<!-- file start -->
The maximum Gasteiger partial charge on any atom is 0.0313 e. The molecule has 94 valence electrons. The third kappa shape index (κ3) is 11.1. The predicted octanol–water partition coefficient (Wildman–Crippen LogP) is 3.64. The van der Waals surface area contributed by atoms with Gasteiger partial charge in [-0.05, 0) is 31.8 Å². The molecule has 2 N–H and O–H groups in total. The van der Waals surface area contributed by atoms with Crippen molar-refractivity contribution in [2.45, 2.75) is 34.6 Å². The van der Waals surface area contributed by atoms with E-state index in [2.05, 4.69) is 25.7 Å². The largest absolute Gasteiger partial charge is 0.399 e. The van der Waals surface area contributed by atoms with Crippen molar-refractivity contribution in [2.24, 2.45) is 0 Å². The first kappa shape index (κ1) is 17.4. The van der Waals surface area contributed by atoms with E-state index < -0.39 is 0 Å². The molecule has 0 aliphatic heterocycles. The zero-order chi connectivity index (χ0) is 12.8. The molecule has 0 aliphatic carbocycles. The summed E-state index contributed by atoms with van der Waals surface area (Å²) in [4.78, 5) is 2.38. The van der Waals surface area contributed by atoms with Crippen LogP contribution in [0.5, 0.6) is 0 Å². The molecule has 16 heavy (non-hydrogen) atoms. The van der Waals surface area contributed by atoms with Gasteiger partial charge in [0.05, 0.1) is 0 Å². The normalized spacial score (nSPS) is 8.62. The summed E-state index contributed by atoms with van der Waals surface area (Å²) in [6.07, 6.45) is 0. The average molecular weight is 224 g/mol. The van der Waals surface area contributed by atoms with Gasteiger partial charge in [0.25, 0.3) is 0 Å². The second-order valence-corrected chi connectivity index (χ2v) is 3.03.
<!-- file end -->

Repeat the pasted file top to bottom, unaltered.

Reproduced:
The maximum Gasteiger partial charge on any atom is 0.0313 e. The molecule has 94 valence electrons. The third kappa shape index (κ3) is 11.1. The predicted octanol–water partition coefficient (Wildman–Crippen LogP) is 3.64. The van der Waals surface area contributed by atoms with Gasteiger partial charge in [-0.05, 0) is 31.8 Å². The molecule has 2 N–H and O–H groups in total. The van der Waals surface area contributed by atoms with Crippen molar-refractivity contribution in [2.45, 2.75) is 34.6 Å². The van der Waals surface area contributed by atoms with E-state index in [2.05, 4.69) is 25.7 Å². The largest absolute Gasteiger partial charge is 0.399 e. The van der Waals surface area contributed by atoms with Crippen molar-refractivity contribution in [2.24, 2.45) is 0 Å². The first kappa shape index (κ1) is 17.4. The van der Waals surface area contributed by atoms with E-state index < -0.39 is 0 Å². The molecule has 0 aliphatic heterocycles. The zero-order chi connectivity index (χ0) is 12.8. The molecule has 0 aliphatic carbocycles. The summed E-state index contributed by atoms with van der Waals surface area (Å²) in [4.78, 5) is 2.38. The van der Waals surface area contributed by atoms with Crippen LogP contribution in [0.5, 0.6) is 0 Å². The molecule has 16 heavy (non-hydrogen) atoms. The van der Waals surface area contributed by atoms with Gasteiger partial charge in [0.05, 0.1) is 0 Å². The normalized spacial score (nSPS) is 8.62. The summed E-state index contributed by atoms with van der Waals surface area (Å²) in [6.07, 6.45) is 0. The average molecular weight is 224 g/mol. The van der Waals surface area contributed by atoms with Gasteiger partial charge in [0.25, 0.3) is 0 Å². The second-order valence-corrected chi connectivity index (χ2v) is 3.03.